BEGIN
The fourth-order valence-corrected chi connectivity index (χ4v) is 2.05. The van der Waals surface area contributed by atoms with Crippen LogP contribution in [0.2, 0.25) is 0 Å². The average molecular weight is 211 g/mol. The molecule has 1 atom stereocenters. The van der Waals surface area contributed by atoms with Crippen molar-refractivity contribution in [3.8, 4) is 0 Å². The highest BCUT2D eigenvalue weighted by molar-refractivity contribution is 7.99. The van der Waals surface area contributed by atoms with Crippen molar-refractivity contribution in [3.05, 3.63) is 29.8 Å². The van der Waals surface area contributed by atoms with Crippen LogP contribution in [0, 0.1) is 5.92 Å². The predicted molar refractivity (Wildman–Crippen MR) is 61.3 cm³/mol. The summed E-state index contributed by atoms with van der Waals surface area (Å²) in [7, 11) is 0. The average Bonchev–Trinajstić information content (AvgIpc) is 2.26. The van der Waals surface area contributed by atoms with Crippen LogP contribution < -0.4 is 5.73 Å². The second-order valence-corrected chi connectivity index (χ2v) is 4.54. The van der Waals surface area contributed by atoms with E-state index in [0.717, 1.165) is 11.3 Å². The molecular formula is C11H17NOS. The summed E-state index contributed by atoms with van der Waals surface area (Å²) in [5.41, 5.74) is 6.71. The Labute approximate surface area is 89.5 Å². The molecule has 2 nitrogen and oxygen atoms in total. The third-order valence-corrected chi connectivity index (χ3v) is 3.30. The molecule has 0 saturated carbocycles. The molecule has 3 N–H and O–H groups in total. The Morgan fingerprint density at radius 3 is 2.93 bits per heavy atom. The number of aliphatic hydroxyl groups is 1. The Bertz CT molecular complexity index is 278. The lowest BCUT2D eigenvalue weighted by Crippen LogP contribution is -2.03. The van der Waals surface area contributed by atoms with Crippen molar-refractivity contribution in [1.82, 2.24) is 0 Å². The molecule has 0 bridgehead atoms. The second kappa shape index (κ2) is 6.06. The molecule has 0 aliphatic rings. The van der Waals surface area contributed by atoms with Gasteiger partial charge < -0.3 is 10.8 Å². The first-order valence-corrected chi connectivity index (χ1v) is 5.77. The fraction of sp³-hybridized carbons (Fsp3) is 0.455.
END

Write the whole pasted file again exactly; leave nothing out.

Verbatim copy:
The fourth-order valence-corrected chi connectivity index (χ4v) is 2.05. The van der Waals surface area contributed by atoms with Crippen LogP contribution in [0.2, 0.25) is 0 Å². The average molecular weight is 211 g/mol. The molecule has 1 atom stereocenters. The van der Waals surface area contributed by atoms with Crippen molar-refractivity contribution in [3.8, 4) is 0 Å². The highest BCUT2D eigenvalue weighted by molar-refractivity contribution is 7.99. The van der Waals surface area contributed by atoms with Crippen molar-refractivity contribution in [3.05, 3.63) is 29.8 Å². The van der Waals surface area contributed by atoms with Crippen LogP contribution in [0, 0.1) is 5.92 Å². The predicted molar refractivity (Wildman–Crippen MR) is 61.3 cm³/mol. The summed E-state index contributed by atoms with van der Waals surface area (Å²) in [7, 11) is 0. The average Bonchev–Trinajstić information content (AvgIpc) is 2.26. The van der Waals surface area contributed by atoms with Crippen LogP contribution < -0.4 is 5.73 Å². The second-order valence-corrected chi connectivity index (χ2v) is 4.54. The van der Waals surface area contributed by atoms with E-state index in [0.717, 1.165) is 11.3 Å². The molecular formula is C11H17NOS. The summed E-state index contributed by atoms with van der Waals surface area (Å²) in [5.41, 5.74) is 6.71. The Labute approximate surface area is 89.5 Å². The molecule has 2 nitrogen and oxygen atoms in total. The third-order valence-corrected chi connectivity index (χ3v) is 3.30. The molecule has 0 saturated carbocycles. The molecule has 3 N–H and O–H groups in total. The Morgan fingerprint density at radius 3 is 2.93 bits per heavy atom. The number of aliphatic hydroxyl groups is 1. The Bertz CT molecular complexity index is 278. The lowest BCUT2D eigenvalue weighted by Crippen LogP contribution is -2.03. The van der Waals surface area contributed by atoms with Crippen molar-refractivity contribution in [1.82, 2.24) is 0 Å². The molecule has 0 bridgehead atoms. The second kappa shape index (κ2) is 6.06. The molecule has 0 aliphatic rings. The van der Waals surface area contributed by atoms with Gasteiger partial charge < -0.3 is 10.8 Å². The first-order valence-corrected chi connectivity index (χ1v) is 5.77. The fraction of sp³-hybridized carbons (Fsp3) is 0.455.